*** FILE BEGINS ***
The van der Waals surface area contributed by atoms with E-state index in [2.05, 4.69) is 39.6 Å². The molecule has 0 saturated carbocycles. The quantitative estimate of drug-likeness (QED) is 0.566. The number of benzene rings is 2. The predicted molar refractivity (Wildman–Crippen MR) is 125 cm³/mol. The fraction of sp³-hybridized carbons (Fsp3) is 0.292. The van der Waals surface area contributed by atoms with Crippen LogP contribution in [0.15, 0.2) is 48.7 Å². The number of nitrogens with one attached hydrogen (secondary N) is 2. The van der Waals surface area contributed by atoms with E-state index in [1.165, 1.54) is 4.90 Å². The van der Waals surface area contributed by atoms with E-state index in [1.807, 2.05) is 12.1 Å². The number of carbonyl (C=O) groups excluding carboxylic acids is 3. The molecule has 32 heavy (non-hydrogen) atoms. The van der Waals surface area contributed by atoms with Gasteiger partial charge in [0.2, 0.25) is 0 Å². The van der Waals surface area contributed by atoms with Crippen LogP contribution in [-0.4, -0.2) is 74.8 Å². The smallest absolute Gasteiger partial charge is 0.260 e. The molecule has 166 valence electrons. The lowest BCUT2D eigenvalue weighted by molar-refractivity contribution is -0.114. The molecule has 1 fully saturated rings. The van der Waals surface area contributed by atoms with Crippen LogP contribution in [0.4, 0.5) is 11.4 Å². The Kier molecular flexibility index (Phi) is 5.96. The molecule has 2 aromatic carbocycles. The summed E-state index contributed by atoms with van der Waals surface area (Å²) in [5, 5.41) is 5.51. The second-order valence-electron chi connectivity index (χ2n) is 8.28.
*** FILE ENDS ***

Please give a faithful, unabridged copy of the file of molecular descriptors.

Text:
The van der Waals surface area contributed by atoms with E-state index in [2.05, 4.69) is 39.6 Å². The molecule has 0 saturated carbocycles. The quantitative estimate of drug-likeness (QED) is 0.566. The number of benzene rings is 2. The predicted molar refractivity (Wildman–Crippen MR) is 125 cm³/mol. The fraction of sp³-hybridized carbons (Fsp3) is 0.292. The van der Waals surface area contributed by atoms with Crippen LogP contribution in [0.15, 0.2) is 48.7 Å². The number of nitrogens with one attached hydrogen (secondary N) is 2. The van der Waals surface area contributed by atoms with E-state index in [1.165, 1.54) is 4.90 Å². The van der Waals surface area contributed by atoms with E-state index in [1.807, 2.05) is 12.1 Å². The number of carbonyl (C=O) groups excluding carboxylic acids is 3. The molecule has 32 heavy (non-hydrogen) atoms. The van der Waals surface area contributed by atoms with Gasteiger partial charge in [0.2, 0.25) is 0 Å². The van der Waals surface area contributed by atoms with Crippen LogP contribution in [-0.4, -0.2) is 74.8 Å². The smallest absolute Gasteiger partial charge is 0.260 e. The molecule has 166 valence electrons. The lowest BCUT2D eigenvalue weighted by molar-refractivity contribution is -0.114. The molecule has 1 fully saturated rings. The van der Waals surface area contributed by atoms with Crippen LogP contribution in [0.4, 0.5) is 11.4 Å². The Kier molecular flexibility index (Phi) is 5.96. The molecule has 2 aromatic carbocycles. The summed E-state index contributed by atoms with van der Waals surface area (Å²) in [5, 5.41) is 5.51. The second-order valence-electron chi connectivity index (χ2n) is 8.28.